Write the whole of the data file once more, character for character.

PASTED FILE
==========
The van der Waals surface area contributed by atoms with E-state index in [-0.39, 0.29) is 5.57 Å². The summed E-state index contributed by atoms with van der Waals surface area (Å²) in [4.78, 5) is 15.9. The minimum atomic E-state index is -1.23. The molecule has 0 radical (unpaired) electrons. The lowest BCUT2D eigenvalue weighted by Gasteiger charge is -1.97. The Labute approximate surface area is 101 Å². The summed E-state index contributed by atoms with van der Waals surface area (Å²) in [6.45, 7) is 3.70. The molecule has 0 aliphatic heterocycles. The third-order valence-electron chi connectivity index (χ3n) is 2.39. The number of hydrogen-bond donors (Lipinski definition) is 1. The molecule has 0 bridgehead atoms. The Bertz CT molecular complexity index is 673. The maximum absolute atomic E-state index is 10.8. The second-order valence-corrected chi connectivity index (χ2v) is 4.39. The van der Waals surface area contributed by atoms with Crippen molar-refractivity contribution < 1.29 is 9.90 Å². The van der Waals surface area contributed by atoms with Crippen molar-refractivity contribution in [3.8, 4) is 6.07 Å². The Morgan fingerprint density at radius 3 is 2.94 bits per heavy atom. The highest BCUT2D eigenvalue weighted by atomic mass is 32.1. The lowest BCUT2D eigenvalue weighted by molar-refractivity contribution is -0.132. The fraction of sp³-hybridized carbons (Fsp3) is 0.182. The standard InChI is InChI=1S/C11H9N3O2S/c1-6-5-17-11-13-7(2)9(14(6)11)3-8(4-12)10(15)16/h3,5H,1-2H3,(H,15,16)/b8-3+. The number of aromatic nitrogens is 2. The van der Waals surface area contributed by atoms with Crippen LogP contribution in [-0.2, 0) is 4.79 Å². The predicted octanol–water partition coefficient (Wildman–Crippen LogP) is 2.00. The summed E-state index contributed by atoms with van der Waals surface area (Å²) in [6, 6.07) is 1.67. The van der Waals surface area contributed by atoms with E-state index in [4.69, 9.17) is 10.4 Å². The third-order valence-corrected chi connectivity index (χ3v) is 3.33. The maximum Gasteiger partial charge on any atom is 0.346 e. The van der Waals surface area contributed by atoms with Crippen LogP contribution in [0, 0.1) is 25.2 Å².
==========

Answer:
The van der Waals surface area contributed by atoms with E-state index in [-0.39, 0.29) is 5.57 Å². The summed E-state index contributed by atoms with van der Waals surface area (Å²) in [4.78, 5) is 15.9. The minimum atomic E-state index is -1.23. The molecule has 0 radical (unpaired) electrons. The lowest BCUT2D eigenvalue weighted by Gasteiger charge is -1.97. The Labute approximate surface area is 101 Å². The summed E-state index contributed by atoms with van der Waals surface area (Å²) in [6.45, 7) is 3.70. The molecule has 0 aliphatic heterocycles. The third-order valence-electron chi connectivity index (χ3n) is 2.39. The number of hydrogen-bond donors (Lipinski definition) is 1. The molecule has 0 bridgehead atoms. The Bertz CT molecular complexity index is 673. The maximum absolute atomic E-state index is 10.8. The second-order valence-corrected chi connectivity index (χ2v) is 4.39. The van der Waals surface area contributed by atoms with Crippen molar-refractivity contribution < 1.29 is 9.90 Å². The van der Waals surface area contributed by atoms with Crippen molar-refractivity contribution in [3.8, 4) is 6.07 Å². The Morgan fingerprint density at radius 3 is 2.94 bits per heavy atom. The highest BCUT2D eigenvalue weighted by atomic mass is 32.1. The lowest BCUT2D eigenvalue weighted by molar-refractivity contribution is -0.132. The fraction of sp³-hybridized carbons (Fsp3) is 0.182. The standard InChI is InChI=1S/C11H9N3O2S/c1-6-5-17-11-13-7(2)9(14(6)11)3-8(4-12)10(15)16/h3,5H,1-2H3,(H,15,16)/b8-3+. The number of aromatic nitrogens is 2. The van der Waals surface area contributed by atoms with Crippen LogP contribution in [-0.2, 0) is 4.79 Å². The predicted octanol–water partition coefficient (Wildman–Crippen LogP) is 2.00. The summed E-state index contributed by atoms with van der Waals surface area (Å²) in [6, 6.07) is 1.67. The van der Waals surface area contributed by atoms with E-state index in [4.69, 9.17) is 10.4 Å². The third-order valence-corrected chi connectivity index (χ3v) is 3.33. The maximum Gasteiger partial charge on any atom is 0.346 e. The van der Waals surface area contributed by atoms with Crippen LogP contribution in [0, 0.1) is 25.2 Å².